This is the title of an important symposium piece by Eisha Jain published by the Stanford Law Review, in which she urges that “racial reckoning in policing” include consideration of the negative credentialing effect of arrest records. Using the sociological framework of “marking,” Jain shows how unjustified arrests “both magnify and conceal race-based discrimination.” She argues that “Reckoning with race in the criminal justice system requires recognizing that the problem is not just the police: It is with a legal regime that entrenches racial subordination through criminal records.”
The good news is that many of the criminal record reforms of the last several years provide for automatic or expedited expungement or sealing of non-conviction records. (See our 50-state chart on “Process for expunging or sealing non-convictions” and our Model Law on Non-Conviction Records recommending automatic expungement.) But the bad news is that even the laws streamlining the sealing of non-conviction records in two dozen states frequently fail to extend to records of uncharged arrests, which can linger in police files and repositories long after court records have been sealed. In the hands of police agencies, they may lead to further policing abuses. Disseminated through background checks and the internet they limit employment, housing, and other opportunities. When considering how to neutralize the effect of non-conviction records, jurisdictions must concern themselves with this neglected source of racial inequity.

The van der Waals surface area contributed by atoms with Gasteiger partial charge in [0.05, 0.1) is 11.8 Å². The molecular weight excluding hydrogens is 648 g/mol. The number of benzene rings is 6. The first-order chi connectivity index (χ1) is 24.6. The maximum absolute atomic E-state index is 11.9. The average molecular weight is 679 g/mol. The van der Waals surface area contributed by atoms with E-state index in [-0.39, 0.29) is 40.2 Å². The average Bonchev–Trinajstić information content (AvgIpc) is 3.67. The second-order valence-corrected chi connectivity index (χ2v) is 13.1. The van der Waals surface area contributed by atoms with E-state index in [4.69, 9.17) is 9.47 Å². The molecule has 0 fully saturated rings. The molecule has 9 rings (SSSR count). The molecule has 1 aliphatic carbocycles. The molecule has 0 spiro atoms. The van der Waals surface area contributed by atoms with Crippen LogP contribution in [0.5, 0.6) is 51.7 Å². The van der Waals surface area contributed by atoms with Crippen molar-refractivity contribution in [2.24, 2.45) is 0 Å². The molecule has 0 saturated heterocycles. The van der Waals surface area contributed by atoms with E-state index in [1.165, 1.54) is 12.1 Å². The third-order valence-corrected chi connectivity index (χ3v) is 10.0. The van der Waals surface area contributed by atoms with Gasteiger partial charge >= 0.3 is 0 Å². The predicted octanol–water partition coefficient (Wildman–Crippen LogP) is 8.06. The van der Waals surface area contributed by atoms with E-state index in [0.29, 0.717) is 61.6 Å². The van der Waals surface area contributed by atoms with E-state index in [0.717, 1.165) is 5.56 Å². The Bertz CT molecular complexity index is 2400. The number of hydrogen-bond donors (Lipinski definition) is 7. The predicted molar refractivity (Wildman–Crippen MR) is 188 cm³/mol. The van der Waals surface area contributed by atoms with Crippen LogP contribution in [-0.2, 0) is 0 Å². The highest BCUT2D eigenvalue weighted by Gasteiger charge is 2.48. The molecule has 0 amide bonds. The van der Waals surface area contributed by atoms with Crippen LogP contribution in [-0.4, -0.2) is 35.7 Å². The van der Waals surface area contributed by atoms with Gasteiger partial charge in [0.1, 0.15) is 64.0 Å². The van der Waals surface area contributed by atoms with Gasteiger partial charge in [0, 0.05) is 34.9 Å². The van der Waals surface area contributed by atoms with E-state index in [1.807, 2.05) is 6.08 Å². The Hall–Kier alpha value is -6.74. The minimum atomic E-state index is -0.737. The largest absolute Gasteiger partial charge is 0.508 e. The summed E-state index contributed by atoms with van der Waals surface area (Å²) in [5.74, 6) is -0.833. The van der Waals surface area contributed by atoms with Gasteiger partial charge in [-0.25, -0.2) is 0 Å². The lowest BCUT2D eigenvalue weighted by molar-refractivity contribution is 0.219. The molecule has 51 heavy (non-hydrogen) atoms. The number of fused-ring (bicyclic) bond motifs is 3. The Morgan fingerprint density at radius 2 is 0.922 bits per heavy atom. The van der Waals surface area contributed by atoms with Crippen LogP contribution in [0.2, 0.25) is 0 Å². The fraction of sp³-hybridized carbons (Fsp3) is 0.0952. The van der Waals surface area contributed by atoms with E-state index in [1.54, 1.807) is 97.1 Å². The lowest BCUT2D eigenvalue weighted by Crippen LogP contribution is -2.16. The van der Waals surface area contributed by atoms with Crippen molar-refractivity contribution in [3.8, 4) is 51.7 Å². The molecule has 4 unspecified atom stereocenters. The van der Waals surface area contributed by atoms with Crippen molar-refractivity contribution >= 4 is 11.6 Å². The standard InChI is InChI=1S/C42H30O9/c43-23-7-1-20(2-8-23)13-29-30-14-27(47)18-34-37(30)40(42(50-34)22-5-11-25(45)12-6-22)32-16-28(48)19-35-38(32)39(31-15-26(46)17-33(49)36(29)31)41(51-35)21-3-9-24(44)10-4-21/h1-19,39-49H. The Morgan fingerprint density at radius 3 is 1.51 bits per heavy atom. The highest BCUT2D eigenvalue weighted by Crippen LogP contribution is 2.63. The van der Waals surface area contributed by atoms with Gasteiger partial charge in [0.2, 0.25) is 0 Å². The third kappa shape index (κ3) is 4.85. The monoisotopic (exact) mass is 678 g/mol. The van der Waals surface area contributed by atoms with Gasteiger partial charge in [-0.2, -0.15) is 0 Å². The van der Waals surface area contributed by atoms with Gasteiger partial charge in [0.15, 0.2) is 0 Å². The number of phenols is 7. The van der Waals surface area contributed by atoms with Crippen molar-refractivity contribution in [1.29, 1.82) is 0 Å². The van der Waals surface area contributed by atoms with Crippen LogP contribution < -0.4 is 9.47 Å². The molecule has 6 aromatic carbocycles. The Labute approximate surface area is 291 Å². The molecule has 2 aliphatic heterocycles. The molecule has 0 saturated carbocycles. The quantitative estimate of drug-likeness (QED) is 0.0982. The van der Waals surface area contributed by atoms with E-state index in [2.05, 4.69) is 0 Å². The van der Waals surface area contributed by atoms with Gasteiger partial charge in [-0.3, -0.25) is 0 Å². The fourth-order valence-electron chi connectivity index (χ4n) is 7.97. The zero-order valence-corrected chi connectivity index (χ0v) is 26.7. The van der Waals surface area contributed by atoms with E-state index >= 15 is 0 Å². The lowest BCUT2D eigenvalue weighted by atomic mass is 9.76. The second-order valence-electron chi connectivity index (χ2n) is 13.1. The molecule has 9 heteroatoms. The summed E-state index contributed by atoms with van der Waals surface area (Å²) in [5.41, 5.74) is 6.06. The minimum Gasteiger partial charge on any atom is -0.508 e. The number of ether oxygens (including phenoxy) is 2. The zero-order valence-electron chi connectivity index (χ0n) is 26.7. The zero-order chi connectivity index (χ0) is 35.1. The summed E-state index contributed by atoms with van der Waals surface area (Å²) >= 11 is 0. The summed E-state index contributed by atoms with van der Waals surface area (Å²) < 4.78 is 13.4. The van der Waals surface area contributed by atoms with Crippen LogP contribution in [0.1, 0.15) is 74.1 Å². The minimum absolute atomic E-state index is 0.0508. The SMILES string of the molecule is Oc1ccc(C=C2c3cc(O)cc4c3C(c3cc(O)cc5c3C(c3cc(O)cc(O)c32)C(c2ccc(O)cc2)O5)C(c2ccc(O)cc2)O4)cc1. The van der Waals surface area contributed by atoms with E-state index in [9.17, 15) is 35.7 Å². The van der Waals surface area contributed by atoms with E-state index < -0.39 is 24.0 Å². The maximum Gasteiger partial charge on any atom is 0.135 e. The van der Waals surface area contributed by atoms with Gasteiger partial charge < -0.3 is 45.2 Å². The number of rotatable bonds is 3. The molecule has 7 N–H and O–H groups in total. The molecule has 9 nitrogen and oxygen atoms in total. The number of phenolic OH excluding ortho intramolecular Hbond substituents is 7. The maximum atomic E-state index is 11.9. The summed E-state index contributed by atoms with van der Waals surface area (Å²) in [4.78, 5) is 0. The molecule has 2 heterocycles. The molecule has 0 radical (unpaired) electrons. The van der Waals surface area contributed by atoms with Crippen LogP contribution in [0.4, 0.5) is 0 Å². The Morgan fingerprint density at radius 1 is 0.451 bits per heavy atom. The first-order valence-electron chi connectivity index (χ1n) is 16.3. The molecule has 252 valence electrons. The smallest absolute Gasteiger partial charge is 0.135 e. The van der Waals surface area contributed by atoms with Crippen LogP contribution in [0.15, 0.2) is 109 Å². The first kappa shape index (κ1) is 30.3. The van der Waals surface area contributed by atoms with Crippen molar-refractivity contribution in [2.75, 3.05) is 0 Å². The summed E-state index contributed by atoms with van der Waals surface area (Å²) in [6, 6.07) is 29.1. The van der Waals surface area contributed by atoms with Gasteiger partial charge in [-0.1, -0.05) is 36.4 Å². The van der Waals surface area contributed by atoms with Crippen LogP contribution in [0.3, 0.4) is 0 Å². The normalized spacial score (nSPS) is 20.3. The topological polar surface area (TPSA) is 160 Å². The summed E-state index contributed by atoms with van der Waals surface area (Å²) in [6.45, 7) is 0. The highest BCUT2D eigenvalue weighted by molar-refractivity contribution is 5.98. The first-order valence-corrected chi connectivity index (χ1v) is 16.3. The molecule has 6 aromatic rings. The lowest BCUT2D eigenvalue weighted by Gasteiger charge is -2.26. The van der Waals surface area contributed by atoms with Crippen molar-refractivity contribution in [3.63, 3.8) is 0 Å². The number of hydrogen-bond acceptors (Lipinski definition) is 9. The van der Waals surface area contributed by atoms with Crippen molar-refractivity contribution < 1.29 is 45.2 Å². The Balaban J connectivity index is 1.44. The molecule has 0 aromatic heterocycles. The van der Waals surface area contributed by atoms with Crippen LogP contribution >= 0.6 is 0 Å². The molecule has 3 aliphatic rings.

Here is the abstract of Professor Jain’s article:
This Essay argues that racial reckoning in policing should include a racial reckoning in the use of criminal records. Arrests alone—regardless of whether they result in convictions—create criminal records. Yet because the literature on criminal records most often focuses on prisoner reentry and on the consequences of criminal conviction, it is easy to overlook the connections between policing decisions and collateral consequences. This Essay employs the sociological framework of marking to show how criminal records entrench racial inequality stemming from policing. The marking framework recognizes that the government creates a negative credential every time it creates a record of arrest as well as conviction. Such records, in turn, trigger cascading consequences for employment, housing, immigration, and a host of other areas. The credentialing process matters because it enables and conceals race-based discrimination, and because a focus on the formal sentence often renders this discrimination invisible. This Essay considers how adopting a credentialing framework offers a way to surface, and ultimately to address, how race-based policing leaves lasting marks on over-policed communities.
See the full essay here.